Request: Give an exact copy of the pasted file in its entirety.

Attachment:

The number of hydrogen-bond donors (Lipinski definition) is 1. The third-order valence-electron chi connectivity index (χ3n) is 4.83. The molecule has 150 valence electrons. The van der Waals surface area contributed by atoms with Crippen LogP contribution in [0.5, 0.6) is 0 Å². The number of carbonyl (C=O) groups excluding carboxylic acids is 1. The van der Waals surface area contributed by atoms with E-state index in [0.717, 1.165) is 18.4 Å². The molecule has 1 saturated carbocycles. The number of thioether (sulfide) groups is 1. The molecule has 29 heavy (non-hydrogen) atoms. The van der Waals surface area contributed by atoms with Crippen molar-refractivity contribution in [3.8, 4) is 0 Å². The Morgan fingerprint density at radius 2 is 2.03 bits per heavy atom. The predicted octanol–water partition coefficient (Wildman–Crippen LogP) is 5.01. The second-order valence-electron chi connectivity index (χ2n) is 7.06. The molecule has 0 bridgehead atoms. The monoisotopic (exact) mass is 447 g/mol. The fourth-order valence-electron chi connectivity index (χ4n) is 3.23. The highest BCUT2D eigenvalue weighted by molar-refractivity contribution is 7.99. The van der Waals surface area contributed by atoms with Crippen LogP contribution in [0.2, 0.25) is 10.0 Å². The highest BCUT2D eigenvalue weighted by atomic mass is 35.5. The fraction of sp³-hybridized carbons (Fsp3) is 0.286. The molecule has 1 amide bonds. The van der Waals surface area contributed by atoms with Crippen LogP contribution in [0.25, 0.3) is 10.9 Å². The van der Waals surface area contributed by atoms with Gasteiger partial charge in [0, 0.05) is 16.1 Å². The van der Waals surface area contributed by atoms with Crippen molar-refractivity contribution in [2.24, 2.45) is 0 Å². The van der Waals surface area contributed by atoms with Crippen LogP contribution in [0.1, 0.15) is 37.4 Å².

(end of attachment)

The number of hydrogen-bond donors (Lipinski definition) is 1. The third-order valence-electron chi connectivity index (χ3n) is 4.83. The molecule has 150 valence electrons. The van der Waals surface area contributed by atoms with Crippen LogP contribution in [0.5, 0.6) is 0 Å². The number of carbonyl (C=O) groups excluding carboxylic acids is 1. The van der Waals surface area contributed by atoms with E-state index in [0.717, 1.165) is 18.4 Å². The molecule has 1 saturated carbocycles. The number of thioether (sulfide) groups is 1. The molecule has 29 heavy (non-hydrogen) atoms. The van der Waals surface area contributed by atoms with Crippen molar-refractivity contribution in [3.8, 4) is 0 Å². The Morgan fingerprint density at radius 2 is 2.03 bits per heavy atom. The predicted octanol–water partition coefficient (Wildman–Crippen LogP) is 5.01. The second-order valence-electron chi connectivity index (χ2n) is 7.06. The molecule has 0 bridgehead atoms. The monoisotopic (exact) mass is 447 g/mol. The fourth-order valence-electron chi connectivity index (χ4n) is 3.23. The highest BCUT2D eigenvalue weighted by molar-refractivity contribution is 7.99. The van der Waals surface area contributed by atoms with Crippen LogP contribution in [0.2, 0.25) is 10.0 Å². The highest BCUT2D eigenvalue weighted by atomic mass is 35.5. The fraction of sp³-hybridized carbons (Fsp3) is 0.286. The molecule has 1 amide bonds. The van der Waals surface area contributed by atoms with Crippen LogP contribution in [0.25, 0.3) is 10.9 Å². The van der Waals surface area contributed by atoms with Gasteiger partial charge in [0, 0.05) is 16.1 Å². The van der Waals surface area contributed by atoms with Crippen molar-refractivity contribution in [2.24, 2.45) is 0 Å². The van der Waals surface area contributed by atoms with Crippen LogP contribution in [0.1, 0.15) is 37.4 Å².